Children spend more time watching TV than they do at school.
Parents have been advised not to let their children watch TV until the age of three as new research shows kids spend more time watching screens than they do in school.
Researchers at the Royal College of Paediatricians and Child Health found that by the age of 18, the average child will have spent three full years watching screen-based media. This equates to 17.6 years by the time people reach 80.
Published in the Archives of Disease in Childhood, Dr Aric Sigman said the average teenager spends six hours outside of school looking at screens. He wrote: "Reducing total daily screen time for children, and delaying the age at which they start, could provide significant advantages for their health and wellbeing."
Sigman added that there were increasing concerns over how much 3D media children see, as this could affect the child's depth perception development.
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He recommended one hour of screen time for 7-12-year-olds, 1.5 hours for 12-15-year-olds and two hours for those over 16.
"While many questions remain regarding the precise nature of the association between screen time and adverse outcomes, the advice from a growing number of both researchers and other medical associations and government health departments elsewhere is becoming unequivocal: reduce screen time," Sigman wrote.
Sue Palmer, child development expert and author of Toxic Childhood, said that while excessive amounts of TV could have adverse effects on children with certain predispositions, the inactive lifestyle it leads to is of more concern.
She told IBTimes UK: "The more small children get hooked on sedentary forms of entertainment, rather than playing and moving about as their bodies are meant to, the more likely this is to become a default habit.
"There is a huge concern that children are simply not active enough, and one of the reasons for this could be that, increasingly, sedentary screen-based activities taking over. They're not doing the things they ought to be doing during the first three years when their brains develop very rapidly."
Recent research by the University of Minnesota found that reducing the amount of TV viewing may be an effective strategy in preventing excess weight gain among adolescents. An association between decreased weight gain and a reduction in TV hours was found over a one-year period.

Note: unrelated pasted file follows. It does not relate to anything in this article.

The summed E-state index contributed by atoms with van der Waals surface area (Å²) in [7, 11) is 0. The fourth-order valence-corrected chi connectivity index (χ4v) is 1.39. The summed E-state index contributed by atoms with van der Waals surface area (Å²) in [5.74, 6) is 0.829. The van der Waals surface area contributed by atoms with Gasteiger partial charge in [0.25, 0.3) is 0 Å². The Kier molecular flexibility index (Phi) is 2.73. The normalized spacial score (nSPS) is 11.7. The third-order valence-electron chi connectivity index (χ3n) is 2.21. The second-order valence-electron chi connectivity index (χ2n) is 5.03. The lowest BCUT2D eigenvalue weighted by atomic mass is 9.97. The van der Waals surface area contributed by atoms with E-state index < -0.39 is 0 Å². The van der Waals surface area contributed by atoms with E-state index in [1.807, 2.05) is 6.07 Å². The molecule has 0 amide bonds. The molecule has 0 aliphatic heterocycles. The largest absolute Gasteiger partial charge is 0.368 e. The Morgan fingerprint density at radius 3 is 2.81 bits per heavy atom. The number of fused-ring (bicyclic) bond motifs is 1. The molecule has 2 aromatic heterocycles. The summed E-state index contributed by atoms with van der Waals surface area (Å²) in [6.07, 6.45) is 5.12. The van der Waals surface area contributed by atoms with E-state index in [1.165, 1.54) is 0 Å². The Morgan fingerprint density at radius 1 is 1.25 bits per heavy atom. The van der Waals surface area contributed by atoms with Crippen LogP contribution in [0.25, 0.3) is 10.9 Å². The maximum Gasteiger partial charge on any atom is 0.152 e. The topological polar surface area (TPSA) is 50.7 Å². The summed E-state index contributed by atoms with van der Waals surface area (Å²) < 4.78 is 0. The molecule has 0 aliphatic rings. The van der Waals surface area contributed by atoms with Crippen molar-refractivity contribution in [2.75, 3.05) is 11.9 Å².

Prof Amanda Kirby, a child development expert based at the University of Wales, explained that children need real-world experiences and physical activity, and said TV should never replace conversation and play.
She said: "Social interaction is essential. A child viewing a programme needs someone with them to engage and ask them what is interesting or not.
"Children who sit eating and watching TV have been shown to eat more calories - so this is not good for weight gain as well."
Kirby noted that consoles such as Wii and PlayStation where the game involves physical activity could have some benefit. "There is nothing like the real thing though," she said.
Offering parents advice on screen-based entertainment, Palmer said: "Make sure children develop active social habits. Five to six hours of screen time per day means some children are missing out on other life experiences needed to grow up healthy and balanced.
"Because children are going to be living an online life, what parents need to do is gradually introduce them to the internet and make sure they know all the safety procedures so once they become teenagers, hopefully they will be able to use the internet sensibly.
"In order to learn self-discipline and self-control needed in order not to become an online junkie, you need a normal balanced childhood that involves outdoor active play and social activities."
Kirby concluded: "Allowing children to drift into a virtual world for extended hours is not good and should be avoided. Why are they watching? What is it for? Nothing can replace sitting around a table and talking through the day together."
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